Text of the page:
At the same time as assistance for premium payments and out-of-pocket costs would be scaled back, the AHCA also cuts the percent of medical costs an insurer would have to cover. Currently a “silver” plan on the marketplace has to cover at least 70% of medical costs. According to the Congressional Budget Office, under the AHCA insurers would likely cover 65% of medical costs. This means that the plans that insurance companies offer would likely have higher deductibles, co-insurance and co-payments.

In addition to these changes, for a variety of reasons premiums would be approximately 4 percent higher under the AHCA for people of similar age.

Cost estimates show big increases in total healthcare costs

In total, the Center on Budget and Policy Priorities (CBPP) estimates that in 2020 (the first year of implementation), the combination of slightly higher premiums, a less generous tax credit for many and higher out of pocket costs mean the AHCA will raise healthcare costs for individuals in Kentucky by an average of $1,804 a year.

Source: Center on Budget and Policy Priorities

The increase in costs is even bigger for older Kentuckians. While the average increase in net premiums (premiums after tax credits) is $822 for the state as a whole (see above), it is $6,266 for 60 year olds, as shown in the table below. These costs are not reduced much if the final bill includes the rumored $85 billion “fix” the House is considering to help offset costs for older Americans. In Kentucky, the net premium increase for a 60 year old would still be $4,386.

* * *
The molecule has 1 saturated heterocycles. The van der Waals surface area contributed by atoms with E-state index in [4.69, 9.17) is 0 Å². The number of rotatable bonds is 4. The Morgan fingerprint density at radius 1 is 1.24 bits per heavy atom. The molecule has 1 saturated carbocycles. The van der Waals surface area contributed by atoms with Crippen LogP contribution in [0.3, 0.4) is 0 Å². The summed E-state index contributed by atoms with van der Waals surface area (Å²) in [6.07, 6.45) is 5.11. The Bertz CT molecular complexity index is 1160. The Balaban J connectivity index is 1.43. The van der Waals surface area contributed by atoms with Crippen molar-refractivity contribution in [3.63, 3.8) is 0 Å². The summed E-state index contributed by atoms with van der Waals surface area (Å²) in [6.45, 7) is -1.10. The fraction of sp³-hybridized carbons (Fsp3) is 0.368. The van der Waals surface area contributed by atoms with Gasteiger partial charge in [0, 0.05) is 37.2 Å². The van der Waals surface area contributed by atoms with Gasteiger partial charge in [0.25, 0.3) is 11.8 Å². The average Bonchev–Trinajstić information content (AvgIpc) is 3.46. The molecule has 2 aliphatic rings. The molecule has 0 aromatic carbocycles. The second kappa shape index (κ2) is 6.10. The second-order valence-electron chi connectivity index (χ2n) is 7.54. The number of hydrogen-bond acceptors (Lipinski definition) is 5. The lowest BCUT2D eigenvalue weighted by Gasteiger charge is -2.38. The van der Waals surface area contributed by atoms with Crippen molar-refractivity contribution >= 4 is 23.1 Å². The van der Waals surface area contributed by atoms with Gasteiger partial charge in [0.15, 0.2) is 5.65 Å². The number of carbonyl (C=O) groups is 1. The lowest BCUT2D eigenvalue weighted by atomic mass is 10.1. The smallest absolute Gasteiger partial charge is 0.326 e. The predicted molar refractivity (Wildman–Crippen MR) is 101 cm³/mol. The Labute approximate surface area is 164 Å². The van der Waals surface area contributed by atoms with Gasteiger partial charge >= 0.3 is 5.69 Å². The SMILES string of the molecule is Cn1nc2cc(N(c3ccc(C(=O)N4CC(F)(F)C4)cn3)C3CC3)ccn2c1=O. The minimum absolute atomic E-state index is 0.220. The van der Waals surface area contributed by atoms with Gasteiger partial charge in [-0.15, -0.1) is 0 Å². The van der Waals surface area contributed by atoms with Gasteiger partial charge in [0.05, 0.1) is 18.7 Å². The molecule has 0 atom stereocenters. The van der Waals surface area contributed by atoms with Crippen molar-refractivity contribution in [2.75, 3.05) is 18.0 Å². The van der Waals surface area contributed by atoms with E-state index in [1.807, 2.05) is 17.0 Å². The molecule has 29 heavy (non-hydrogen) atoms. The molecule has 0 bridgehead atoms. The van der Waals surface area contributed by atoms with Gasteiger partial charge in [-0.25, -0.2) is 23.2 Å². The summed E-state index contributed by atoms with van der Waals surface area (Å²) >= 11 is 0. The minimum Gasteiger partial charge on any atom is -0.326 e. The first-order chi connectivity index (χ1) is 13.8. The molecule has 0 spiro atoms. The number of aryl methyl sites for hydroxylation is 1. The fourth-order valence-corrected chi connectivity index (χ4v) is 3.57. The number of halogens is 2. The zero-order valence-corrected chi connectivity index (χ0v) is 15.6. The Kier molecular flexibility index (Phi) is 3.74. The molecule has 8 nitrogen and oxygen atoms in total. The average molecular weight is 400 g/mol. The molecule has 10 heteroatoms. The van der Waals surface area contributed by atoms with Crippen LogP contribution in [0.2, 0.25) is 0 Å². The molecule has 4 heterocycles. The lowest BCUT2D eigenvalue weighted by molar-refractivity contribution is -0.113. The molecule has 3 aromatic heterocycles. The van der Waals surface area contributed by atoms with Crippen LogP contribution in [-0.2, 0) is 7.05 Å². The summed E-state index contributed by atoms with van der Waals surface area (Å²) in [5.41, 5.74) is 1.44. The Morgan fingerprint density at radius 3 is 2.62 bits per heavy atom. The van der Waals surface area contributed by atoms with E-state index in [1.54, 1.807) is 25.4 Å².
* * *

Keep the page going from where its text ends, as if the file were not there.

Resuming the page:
Source: Center on Budget and Policy Priorities

Lawmakers in Washington have consistently promised more affordable insurance, but the current proposal moves us backward and leaves people purchasing insurance on the marketplace in a lurch. Reducing help paying for premiums and out-of-pocket costs while simultaneously reducing what insurers would pay toward medical costs all add up to unaffordable insurance for many Kentuckians.

House Health Repeal Would Shift $16 Billion in Costs to the Kentucky State Budget

The House Republican plan to repeal and replace the Affordable Care Act (ACA), known as the American Health Care Act (AHCA), would cut federal funding for Medicaid in Kentucky by $16 billion over 10 years, according to an analysis by the Urban Institute. Making up that shortfall would require an increase in state Medicaid spending in Kentucky that would be bigger than all but one other state.

Cuts to Medicaid in the AHCA come in two ways. First, it would require Kentucky to spend approximately three times more than under current law to continue our Medicaid expansion. Second, it would further reduce federal dollars for Medicaid through changing the funding formula to what is called a “per capita cap.” Under that mechanism, federal funding will grow more slowly over time than Kentucky’s overall Medicaid costs.